As cliché as the saying may be, losing my comfortable job in a terrible job market really was a blessing in disguise. I would have never risked every to be a freelance writer. But now that I am a freelance writer, and I’m having some success, and I can see all the possibilities that are available to me, I couldn’t be happier. I’m doing what I love, and making money doing it. I don’t understand why I thought this was such an unobtainable dream. I wish I had done this years ago! I wake up every more with energy, excited to start my work day. All the things that used to seem scary about running my own business, suddenly are things that I enjoy about my daily work. It reminds me of something my dad always said to me growing up, “If you love what you do, you’ll never work a day in your life.” (Yes, I’m sure other people said that first, but my dad’s the only one that matters to me 🙂 That always made sense to me in theory, and I wanted to find a career that I loved that much. But I believed that bratty little voice that told me I could never be successful doing what I love! Now that I’ve silenced that voice, and proved to myself that I can not only survive, but thrive as a writer, I see endless possibilities for my career. My dad was right! Very rarely do I feel like I’m “working”. Coincidentally, he’s a writer too. But he writes about bears and bulls, puts and calls, bonds and stocks – training manuals for stock broking exams. So, even though we’re on different ends of the spectrum, the apple didn’t fall that far from the tree.
One of the things that has really made fall in love with this new career is how supportive, and open the community of online copywriters has been. I get the feeling that my “competitors” sincerely want me to succeed. Luckily, there is a constant demand for quality writing. And as the internet grows, and new business are started, that demand only increases. There are so many different to make money as a write that I was completely oblivious to before I started this career.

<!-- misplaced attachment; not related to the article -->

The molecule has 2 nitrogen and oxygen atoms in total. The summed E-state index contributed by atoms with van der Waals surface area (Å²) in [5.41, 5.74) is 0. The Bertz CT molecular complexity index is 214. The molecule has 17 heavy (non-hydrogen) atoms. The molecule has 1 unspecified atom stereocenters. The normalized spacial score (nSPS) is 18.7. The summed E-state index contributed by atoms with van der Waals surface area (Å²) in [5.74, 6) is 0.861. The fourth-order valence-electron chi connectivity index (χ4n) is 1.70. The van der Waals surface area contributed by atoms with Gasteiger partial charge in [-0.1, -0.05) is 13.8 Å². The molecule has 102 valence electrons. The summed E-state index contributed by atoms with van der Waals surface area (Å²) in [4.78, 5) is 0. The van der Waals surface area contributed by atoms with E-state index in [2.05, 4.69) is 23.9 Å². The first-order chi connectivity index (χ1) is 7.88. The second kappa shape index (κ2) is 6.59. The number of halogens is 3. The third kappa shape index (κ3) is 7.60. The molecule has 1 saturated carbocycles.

Once I started to see how many opportunities were available, I wanted to get more training in specific types of writing. After doing a lot of research, I enrolled in the American Writers and Artists, Inc. “Accelerated Copywriting” program. I couldn’t have asked for a better introduction to this business. Industry pioneers freely share their “secrets” for successful writing with anyone who will listen. Emails and contact information are shared. Support forums are hosted. Informational e-books and publications are giving away. Critiques and mentors are readily available. It’s so refreshing to enter a career where success is built on mutual support. Coming from the sales side of an uber-competitive tech industry, it’s like a breath of fresh air.
To fellow writers, especially those interested in copywriting, I would strongly recommend checking out AWAI’s Accelerated Copywriting Program. If copywriting is not your thing, check out one of their many other programs. They offer training in B2B sales, niche markets, email campaigns, web content, social media, SEO, creative writing and even publishing. If you’re really not interested in taking a course, you can still sign up for their free newsletter, The Writers Life. It will provide you with a wealth information on how to be a successful freelance writer. If you’re not already a loyal subscriber, you’ll be kicking yourself for not finding them sooner. Even writers established in their career can benefit from their services. They offer an exclusive job board, an active member forum and advanced “Masters” programs, for advanced writers looking to fine-tune their craft and stay up-to-date on the latest trends.
Now don’t get the wrong impression! AWAI is in no way encouraging me to promote their products. I’m not on their payroll, and no part of the course suggests that you do this. I’ve just found their community to be a great resource that provides a lot of value to anyone interested in a career as a freelance writer. I hope that fellow writers reading my blog find as much value in their service as I did! If you have a resource that you’ve found invaluable as a writer, I encourage you to share it in the comments section. Or, you can re-post this blog with your own comments!
“The freelance writer is a man who is paid per piece or per word or perhaps.”